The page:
World Video | Defence | Foreign Affairs | Natural Events | Trade | NZ in World News | NZ National News Video | NZ Regional News | Search


Sudan: Students beaten, detained and tortured

Sudan: Students beaten and detained -- reportedly tortured in 'ghost houses'

Amnesty International has learned that on Saturday, 11 February 2006, at approximately 12.00 pm, armed police and security forces arrived in 15 cars at Juba University in Bahri, Khartoum at the request of university officials. Without warning, they began beating, with batons, a group of students that were gathered peacefully in front of the Administration building.

During the ensuing scuffle, students set fire to five vehicles (most of which belonged to the school administration), burned three cafeterias, and part of the school library.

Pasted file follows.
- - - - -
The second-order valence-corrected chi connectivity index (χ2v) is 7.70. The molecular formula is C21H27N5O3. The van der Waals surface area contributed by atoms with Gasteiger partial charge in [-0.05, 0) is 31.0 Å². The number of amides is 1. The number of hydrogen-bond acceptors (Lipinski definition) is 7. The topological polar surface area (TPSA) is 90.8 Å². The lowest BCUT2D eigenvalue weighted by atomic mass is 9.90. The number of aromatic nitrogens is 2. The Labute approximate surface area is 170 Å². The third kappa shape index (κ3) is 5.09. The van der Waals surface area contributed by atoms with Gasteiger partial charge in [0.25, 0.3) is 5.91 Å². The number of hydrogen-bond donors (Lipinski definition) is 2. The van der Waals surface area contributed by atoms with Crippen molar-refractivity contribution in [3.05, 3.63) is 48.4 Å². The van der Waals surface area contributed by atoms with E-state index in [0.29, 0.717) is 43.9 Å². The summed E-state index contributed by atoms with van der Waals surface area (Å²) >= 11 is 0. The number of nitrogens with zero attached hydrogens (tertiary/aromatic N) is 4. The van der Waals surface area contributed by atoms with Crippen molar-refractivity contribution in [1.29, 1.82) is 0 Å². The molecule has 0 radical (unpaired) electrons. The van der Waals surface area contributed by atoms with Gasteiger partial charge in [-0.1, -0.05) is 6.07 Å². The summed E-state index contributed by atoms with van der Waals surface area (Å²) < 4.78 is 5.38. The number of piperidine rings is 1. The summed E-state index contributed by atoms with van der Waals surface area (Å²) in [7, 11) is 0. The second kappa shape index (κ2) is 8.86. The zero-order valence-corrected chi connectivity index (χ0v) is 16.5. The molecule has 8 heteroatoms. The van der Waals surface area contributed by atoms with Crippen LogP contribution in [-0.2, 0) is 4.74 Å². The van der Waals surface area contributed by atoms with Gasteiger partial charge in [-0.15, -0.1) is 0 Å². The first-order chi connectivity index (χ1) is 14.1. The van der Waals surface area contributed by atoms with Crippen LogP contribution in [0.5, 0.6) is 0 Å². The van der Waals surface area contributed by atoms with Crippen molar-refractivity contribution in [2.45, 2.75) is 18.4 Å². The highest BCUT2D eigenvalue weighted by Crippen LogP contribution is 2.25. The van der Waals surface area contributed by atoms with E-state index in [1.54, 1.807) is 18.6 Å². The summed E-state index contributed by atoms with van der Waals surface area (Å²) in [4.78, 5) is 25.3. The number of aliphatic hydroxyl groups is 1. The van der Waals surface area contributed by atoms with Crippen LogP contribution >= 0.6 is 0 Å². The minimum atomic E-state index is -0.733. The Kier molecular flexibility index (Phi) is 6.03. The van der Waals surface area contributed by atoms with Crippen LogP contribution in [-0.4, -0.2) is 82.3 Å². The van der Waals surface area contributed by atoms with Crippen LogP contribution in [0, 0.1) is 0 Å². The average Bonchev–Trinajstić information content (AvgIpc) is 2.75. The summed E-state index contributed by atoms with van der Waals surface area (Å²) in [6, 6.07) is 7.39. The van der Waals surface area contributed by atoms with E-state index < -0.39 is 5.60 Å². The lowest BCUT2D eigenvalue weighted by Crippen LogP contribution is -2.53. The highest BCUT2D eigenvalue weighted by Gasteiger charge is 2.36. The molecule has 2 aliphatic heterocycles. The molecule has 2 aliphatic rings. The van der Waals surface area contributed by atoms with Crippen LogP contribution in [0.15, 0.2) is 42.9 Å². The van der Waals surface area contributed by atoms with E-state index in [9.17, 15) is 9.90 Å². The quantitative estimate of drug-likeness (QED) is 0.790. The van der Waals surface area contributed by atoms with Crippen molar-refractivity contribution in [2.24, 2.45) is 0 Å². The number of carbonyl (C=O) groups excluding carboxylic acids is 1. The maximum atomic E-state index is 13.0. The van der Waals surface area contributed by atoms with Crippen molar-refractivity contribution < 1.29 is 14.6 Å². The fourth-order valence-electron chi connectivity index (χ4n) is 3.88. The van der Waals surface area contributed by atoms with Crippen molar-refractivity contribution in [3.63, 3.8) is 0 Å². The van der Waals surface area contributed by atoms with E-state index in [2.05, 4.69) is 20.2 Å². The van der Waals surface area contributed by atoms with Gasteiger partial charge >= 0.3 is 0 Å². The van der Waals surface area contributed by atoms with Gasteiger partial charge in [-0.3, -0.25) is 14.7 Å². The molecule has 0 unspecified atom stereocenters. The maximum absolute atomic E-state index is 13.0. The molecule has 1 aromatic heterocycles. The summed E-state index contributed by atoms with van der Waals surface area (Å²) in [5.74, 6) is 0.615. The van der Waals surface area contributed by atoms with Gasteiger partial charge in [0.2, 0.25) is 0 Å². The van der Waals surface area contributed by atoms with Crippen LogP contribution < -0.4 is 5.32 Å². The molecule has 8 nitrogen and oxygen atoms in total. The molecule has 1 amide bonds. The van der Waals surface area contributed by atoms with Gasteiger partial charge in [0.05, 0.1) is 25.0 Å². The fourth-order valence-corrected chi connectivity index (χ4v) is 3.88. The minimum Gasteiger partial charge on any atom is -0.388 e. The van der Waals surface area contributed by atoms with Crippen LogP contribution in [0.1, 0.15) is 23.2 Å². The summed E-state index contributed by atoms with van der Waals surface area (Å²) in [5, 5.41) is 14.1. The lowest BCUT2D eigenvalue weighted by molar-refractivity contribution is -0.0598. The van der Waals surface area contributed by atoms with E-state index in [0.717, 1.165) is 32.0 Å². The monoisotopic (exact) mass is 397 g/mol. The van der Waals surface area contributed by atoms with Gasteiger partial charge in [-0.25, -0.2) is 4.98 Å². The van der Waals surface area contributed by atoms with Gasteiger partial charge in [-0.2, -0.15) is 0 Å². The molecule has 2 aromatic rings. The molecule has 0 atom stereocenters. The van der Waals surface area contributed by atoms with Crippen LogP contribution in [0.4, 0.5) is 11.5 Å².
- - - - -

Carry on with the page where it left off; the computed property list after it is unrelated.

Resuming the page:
A large number of young men and women were arrested. Those who were not arrested fled into the surrounding areas of Bahri. Police followed and over the next few hours rounded up people they assumed to be students taking part in the protest and took them to Um Deriyo Station, in North Bahri, Khartoum. The total number arrested was 200 -- 149 women and 51 men. After an appeal by a representative of the Sudan People's Liberation Movement (SPLM), the young women were released at 5 pm the same day without charges. Representatives of the UN mission in Sudan (UNMIS) are being denied access to all those detained.

According to a credible source, the detainees have been taken at night to unofficial National Security detention sites known as "ghost houses", where they have been tortured. The detainees have reportedly also been deprived of food and denied access to legal counsel and their families.

Reasons given for the continuing detention of the remaining 51 male students include destruction of public property, arson, public disturbance, and crimes against the state -- which potentially carries the death penalty. They have not yet been brought before a judge to have the lawfulness of their detention reviewed.